"What do you want me to give you?"

Ten said, "Before I go, I want the best jewelry brought to me, gold, silver, precious stones, cowrie shells, the most beautiful and elegant cloth, and the finest blankets made in Masina. In addition, I want you to call your master brewers to prepare their best beer and wine. When they have finished, I will treat it with spices. Once a man has drunk the beer that I shall prepare, he will no longer be a man. He will lose his reason and I will be able to do what I want to with him. I will go to Samanyana and Samanyana Basi will drink his own downfall."

The brewers brought Ten their finest wine and beer. After putting many secret herbs and spices in it, she sweetened the beer with honey and added both red and black pepper. The brew was so strong and fiery that the average man, such as you or me, could not even smell it without losing his senses.

Now Ten was ready. Da Monson gave her his fastest canoe. It was well over thirty feet long, sleek and shiny, and it cut through the water like a great boa. Da Monson sent her his four best Somono fishermen, the champion canoe men of the Niger River. These four young giants, anns like the trunks of trees, necks and shoulders like bulls, seized their great bamboo poles and sent the canoe laden with the beautiful Ten and her many riches shooting upstream. When the river deepened, without losing a stroke they took their paddles, making the canoe fly against the current. It seemed as if the great river held its strength back in awe, overwhelmed by the beauty and perfection of the canoe, its crew, and its cargo.

Ten was stretched out under the open cabin, which she had covered with a royal tapestry woven by the masters from Mopti, to the north. When they reached the open river, the crocodiles, the hippos, the great Niger perch and fierce dogfish, even the river tems sang their praises to the beautiful Ten. She saw every bird, beast, and fish that she had ever seen and many that she, or any man, had never seen before. Ten did not lose herself to these wonders, however. She was deep in thought, working out her plan of attack against Samanyana Basi.

The canoemen poled and paddled, paddled and poled, until finally, their whiplike bodies glistening in the orange light of the setting sun, they guided the bow of the canoe to touch gently on the sandy beach of Samanyana.

The women who had come down to the river to get water, those who were there to bathe, those who had been washing clothes, every one of them stood transfixed. They could not move their eyes from Ten. Some said that she was the daughter of some great king, who was just passing by. Some said that she was on her way to marry a powerful prince. Others said that it was Samanyana Basi himself who had called her to him. Rumors flew. Speculation grew. But Ten never set foot on the beach. She spent three days in the canoe on the beach, never even mentioning that she wanted to greet Samanyana Basi.

The news finally reached Samanyana Basi that a woman had arrived who was so magnificent that she surpassed the limits of men's most imaginative desires.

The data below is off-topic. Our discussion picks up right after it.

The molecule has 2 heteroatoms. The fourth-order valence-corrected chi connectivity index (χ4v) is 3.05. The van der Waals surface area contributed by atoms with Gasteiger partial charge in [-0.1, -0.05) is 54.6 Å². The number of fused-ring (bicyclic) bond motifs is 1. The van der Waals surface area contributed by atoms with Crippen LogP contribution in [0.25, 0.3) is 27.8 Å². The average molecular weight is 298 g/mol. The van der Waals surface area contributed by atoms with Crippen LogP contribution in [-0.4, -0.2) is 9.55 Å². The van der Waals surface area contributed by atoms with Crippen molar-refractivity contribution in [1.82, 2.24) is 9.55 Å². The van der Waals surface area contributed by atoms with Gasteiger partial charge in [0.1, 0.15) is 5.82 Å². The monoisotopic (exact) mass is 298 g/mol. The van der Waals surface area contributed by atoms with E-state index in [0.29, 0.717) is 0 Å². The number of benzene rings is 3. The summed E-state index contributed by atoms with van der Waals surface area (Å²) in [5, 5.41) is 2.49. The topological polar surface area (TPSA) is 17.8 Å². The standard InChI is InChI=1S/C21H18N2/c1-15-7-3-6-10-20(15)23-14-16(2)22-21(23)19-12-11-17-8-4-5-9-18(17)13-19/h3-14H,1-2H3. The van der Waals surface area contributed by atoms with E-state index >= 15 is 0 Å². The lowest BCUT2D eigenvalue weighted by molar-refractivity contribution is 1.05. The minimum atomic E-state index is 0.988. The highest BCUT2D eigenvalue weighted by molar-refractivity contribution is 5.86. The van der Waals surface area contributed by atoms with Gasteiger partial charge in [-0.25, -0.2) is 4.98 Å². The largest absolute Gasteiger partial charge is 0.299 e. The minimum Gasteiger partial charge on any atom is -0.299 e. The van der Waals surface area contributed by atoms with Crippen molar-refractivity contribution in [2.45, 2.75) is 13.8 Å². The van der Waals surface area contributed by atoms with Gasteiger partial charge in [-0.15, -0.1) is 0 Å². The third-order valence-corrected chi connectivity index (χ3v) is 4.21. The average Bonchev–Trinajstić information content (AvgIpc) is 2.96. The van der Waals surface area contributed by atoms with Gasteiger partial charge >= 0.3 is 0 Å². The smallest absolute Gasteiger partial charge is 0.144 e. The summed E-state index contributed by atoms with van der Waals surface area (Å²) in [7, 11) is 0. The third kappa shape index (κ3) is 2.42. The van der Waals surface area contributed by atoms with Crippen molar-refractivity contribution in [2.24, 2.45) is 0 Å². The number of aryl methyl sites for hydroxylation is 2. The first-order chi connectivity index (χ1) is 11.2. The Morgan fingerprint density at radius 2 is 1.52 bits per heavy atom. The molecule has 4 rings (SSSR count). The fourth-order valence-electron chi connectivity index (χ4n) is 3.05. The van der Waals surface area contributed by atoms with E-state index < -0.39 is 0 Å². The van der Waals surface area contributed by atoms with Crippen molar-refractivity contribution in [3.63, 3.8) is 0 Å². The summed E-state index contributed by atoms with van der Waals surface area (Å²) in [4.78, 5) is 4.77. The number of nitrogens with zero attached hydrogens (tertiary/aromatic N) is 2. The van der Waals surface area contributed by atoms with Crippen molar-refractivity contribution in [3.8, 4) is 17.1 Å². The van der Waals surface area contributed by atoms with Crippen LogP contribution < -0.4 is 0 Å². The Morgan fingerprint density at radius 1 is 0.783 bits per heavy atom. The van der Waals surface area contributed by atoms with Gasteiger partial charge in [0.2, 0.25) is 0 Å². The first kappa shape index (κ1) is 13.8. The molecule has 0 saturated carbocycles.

Samanyana Basi was very suspicious, but he was also too curious. He said to his counselors, "Whoever this woman is, I think she has come here to do someone's dirty work. However, we do know that, from what people say about her, she is not a woman to be neglected. In any case, if she comes before me, we'll soon find out what she is up to. Go and bring her here."

The messengers went up to Ten's canoe and told her that Samanyana Basi wanted her to be in his reception hall in the wink of an eye. Ten was radiant with jewelry and the finest cloth. She walked up the bank and through the village with such assurance and majesty that the people fell away before her as they would before a great queen. She swept into the reception hall, knelt before Samanyana Basi and greeted him before his courtiers.

It was the custom of the country to offer visitors, whether men or women, a large gourdful of millet beer so that they might first cut their thirst before explaining the purpose of their visit. They filled up a gourd and gave it to Ten. She drank it down as if it were water. They filled up another gourd and she drank that one down even quicker than the first.

"By Allah," they exclaimed, "woman, you must bave been about ready to die of thirst to drink our beer like that. It's lucky you came up from the beach when you did, but you'd better not drink any more of our beer like that, if you want to stay on your feet."

"What!" Ten replied. "Was that your beer? Why, in Segou that's what we give to our children when they come in hot and sweaty from an afternoon's play. I surely didn't think that this was the beer that you drank together with your great king here. That's why I drank it the way I did. You certainly must know that it's not very strong and surely you wouldn't call it a man's drink!"

"Well," said some, "the conversation is getting interesting. As our ancestors have said, if a woman goes ahead and swallows a turtle, a man must then swallow a lizard."

Everyone fell quiet, waiting for Samanyana Basi to speak.

"Do you think, woman, that Segou Da Monson's beer is better than this?"